Suppose that one wishes to invest in US public companies and eventually two candidate portfolios are available. Suppose that both portfolios are built on companies having a resilience that is higher than that of the entire system of US public companies. The plot below indicates the resilience and complexity of this system which comprises over 5000 companies. The horizontal dashed line indicates the resilience of the system, approximately 71% (this is not a statistical average!). Suppose the two portfolios contain companies which belong to the two pools indicated in the plot below.
The logic that ‘all things equal a simpler option is preferable’ applies. According to the Principle of Fragility, a less complex business is less fragile, hence potentially sustainable for longer periods. The ‘Too-Complex-To-Survive’ concept is one thing to always keep in mind. Excessively articulated and fragmented businesses tend to last less. The same logic applies to stock portfolios. Given the choice, one would select the pool on the left.
In a similar fashion, for a given business complexity a more resilient option is preferable. An example of two pools, from which to select candidates for an investment portfolio is indicated in the figure below. It is clear that in this case the pool of more resilient companies is preferred over the more fragile one.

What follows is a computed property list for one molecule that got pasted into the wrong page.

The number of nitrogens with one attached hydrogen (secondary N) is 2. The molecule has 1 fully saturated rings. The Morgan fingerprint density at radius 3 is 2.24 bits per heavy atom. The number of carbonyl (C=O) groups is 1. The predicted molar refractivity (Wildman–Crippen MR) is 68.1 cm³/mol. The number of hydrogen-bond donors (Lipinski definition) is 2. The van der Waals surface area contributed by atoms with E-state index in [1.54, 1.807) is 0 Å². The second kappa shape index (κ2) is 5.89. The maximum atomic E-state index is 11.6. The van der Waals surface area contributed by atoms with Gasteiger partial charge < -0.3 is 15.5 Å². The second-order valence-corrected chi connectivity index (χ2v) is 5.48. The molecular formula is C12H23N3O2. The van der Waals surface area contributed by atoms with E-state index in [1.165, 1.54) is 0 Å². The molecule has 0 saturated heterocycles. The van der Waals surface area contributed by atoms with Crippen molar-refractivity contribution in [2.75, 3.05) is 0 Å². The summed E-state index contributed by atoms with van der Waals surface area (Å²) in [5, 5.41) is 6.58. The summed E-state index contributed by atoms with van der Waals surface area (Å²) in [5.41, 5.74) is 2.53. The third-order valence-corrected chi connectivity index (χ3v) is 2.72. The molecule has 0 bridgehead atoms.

Analysis of a number of sectors shows how, in effect, companies which have enjoyed a consistent increase of year-on-year assets are also those which have increased the resilience of their respective businesses. The analysis shows that this is clearly not always the case however, more companies which have increased their assets have also recorded an increase in resilience than those which didn’t.
Some examples are illustrated below.
In conclusion, companies which have increased their resilience over time will probably also enjoy an increase of assets. These are good targets for investment as they are potentially more sustainable. Regions of low and high sustainability potential are indicated in the resilience-complexity map of the US market shown below.
The systemic analyses was based on quarterly balance sheet information and involved hundreds of thousands of simultaneous variables, and millions of interactions (inter-dependencies) between these variables.
The collaboration of Metack in performing the above analyses is acknowledged. All analyses have been performed with the OntoNet™ engine.